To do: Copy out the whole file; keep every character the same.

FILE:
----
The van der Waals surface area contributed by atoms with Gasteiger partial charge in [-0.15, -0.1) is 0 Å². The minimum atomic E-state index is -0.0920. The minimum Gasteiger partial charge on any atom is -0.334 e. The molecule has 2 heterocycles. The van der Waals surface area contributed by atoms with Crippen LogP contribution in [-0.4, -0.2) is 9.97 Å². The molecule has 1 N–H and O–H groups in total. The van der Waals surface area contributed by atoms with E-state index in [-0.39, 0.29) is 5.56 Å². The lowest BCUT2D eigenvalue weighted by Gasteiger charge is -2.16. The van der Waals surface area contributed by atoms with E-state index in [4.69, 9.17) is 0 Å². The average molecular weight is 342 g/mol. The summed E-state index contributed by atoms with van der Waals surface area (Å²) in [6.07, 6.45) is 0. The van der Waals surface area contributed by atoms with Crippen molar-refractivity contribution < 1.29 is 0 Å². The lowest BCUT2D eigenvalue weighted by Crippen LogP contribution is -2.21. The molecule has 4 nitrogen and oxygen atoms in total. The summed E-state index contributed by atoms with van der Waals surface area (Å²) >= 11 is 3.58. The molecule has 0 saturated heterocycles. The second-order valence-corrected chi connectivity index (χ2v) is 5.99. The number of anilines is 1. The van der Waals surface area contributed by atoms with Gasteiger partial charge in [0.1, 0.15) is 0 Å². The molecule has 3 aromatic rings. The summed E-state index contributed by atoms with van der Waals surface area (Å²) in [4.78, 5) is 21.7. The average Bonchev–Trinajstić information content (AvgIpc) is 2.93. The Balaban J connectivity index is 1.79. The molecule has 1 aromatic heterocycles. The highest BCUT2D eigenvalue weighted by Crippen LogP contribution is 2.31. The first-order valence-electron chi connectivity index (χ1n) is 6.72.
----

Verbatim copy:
The van der Waals surface area contributed by atoms with Gasteiger partial charge in [-0.15, -0.1) is 0 Å². The minimum atomic E-state index is -0.0920. The minimum Gasteiger partial charge on any atom is -0.334 e. The molecule has 2 heterocycles. The van der Waals surface area contributed by atoms with Crippen LogP contribution in [-0.4, -0.2) is 9.97 Å². The molecule has 1 N–H and O–H groups in total. The van der Waals surface area contributed by atoms with E-state index in [-0.39, 0.29) is 5.56 Å². The lowest BCUT2D eigenvalue weighted by Gasteiger charge is -2.16. The van der Waals surface area contributed by atoms with E-state index in [4.69, 9.17) is 0 Å². The average molecular weight is 342 g/mol. The summed E-state index contributed by atoms with van der Waals surface area (Å²) in [6.07, 6.45) is 0. The van der Waals surface area contributed by atoms with Crippen molar-refractivity contribution < 1.29 is 0 Å². The lowest BCUT2D eigenvalue weighted by Crippen LogP contribution is -2.21. The molecule has 4 nitrogen and oxygen atoms in total. The summed E-state index contributed by atoms with van der Waals surface area (Å²) >= 11 is 3.58. The molecule has 0 saturated heterocycles. The second-order valence-corrected chi connectivity index (χ2v) is 5.99. The number of anilines is 1. The van der Waals surface area contributed by atoms with Gasteiger partial charge in [0.1, 0.15) is 0 Å². The molecule has 3 aromatic rings. The summed E-state index contributed by atoms with van der Waals surface area (Å²) in [4.78, 5) is 21.7. The average Bonchev–Trinajstić information content (AvgIpc) is 2.93. The Balaban J connectivity index is 1.79. The molecule has 1 aromatic heterocycles. The highest BCUT2D eigenvalue weighted by Crippen LogP contribution is 2.31. The first-order valence-electron chi connectivity index (χ1n) is 6.72.